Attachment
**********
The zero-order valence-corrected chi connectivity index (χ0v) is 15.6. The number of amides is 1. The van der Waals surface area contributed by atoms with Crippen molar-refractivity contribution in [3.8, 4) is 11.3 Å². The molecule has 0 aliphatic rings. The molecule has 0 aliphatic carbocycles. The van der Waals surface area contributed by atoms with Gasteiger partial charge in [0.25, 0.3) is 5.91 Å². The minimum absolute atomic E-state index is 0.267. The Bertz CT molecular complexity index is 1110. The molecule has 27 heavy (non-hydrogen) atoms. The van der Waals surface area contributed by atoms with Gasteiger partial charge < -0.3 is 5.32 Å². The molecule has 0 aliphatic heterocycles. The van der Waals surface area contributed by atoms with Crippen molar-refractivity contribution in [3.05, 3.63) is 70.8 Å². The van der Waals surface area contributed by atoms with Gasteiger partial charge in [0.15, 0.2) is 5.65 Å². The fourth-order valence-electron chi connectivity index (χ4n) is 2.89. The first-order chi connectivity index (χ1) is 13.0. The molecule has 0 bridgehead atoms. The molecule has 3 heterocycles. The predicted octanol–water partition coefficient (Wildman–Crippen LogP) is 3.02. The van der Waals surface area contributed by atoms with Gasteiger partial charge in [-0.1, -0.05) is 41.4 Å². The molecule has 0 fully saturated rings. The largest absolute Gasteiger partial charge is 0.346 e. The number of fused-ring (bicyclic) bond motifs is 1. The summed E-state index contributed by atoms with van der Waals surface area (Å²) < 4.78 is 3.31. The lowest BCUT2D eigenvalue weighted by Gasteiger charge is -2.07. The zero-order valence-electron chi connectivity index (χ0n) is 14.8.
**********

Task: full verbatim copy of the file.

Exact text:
The zero-order valence-corrected chi connectivity index (χ0v) is 15.6. The number of amides is 1. The van der Waals surface area contributed by atoms with Crippen molar-refractivity contribution in [3.8, 4) is 11.3 Å². The molecule has 0 aliphatic rings. The molecule has 0 aliphatic carbocycles. The van der Waals surface area contributed by atoms with Gasteiger partial charge in [0.25, 0.3) is 5.91 Å². The minimum absolute atomic E-state index is 0.267. The Bertz CT molecular complexity index is 1110. The molecule has 27 heavy (non-hydrogen) atoms. The van der Waals surface area contributed by atoms with Gasteiger partial charge < -0.3 is 5.32 Å². The molecule has 0 aliphatic heterocycles. The van der Waals surface area contributed by atoms with Crippen molar-refractivity contribution in [3.05, 3.63) is 70.8 Å². The van der Waals surface area contributed by atoms with Gasteiger partial charge in [0.15, 0.2) is 5.65 Å². The fourth-order valence-electron chi connectivity index (χ4n) is 2.89. The first-order chi connectivity index (χ1) is 13.0. The molecule has 0 bridgehead atoms. The molecule has 3 heterocycles. The predicted octanol–water partition coefficient (Wildman–Crippen LogP) is 3.02. The van der Waals surface area contributed by atoms with Gasteiger partial charge in [-0.1, -0.05) is 41.4 Å². The molecule has 0 fully saturated rings. The largest absolute Gasteiger partial charge is 0.346 e. The number of fused-ring (bicyclic) bond motifs is 1. The summed E-state index contributed by atoms with van der Waals surface area (Å²) < 4.78 is 3.31. The lowest BCUT2D eigenvalue weighted by Gasteiger charge is -2.07. The zero-order valence-electron chi connectivity index (χ0n) is 14.8.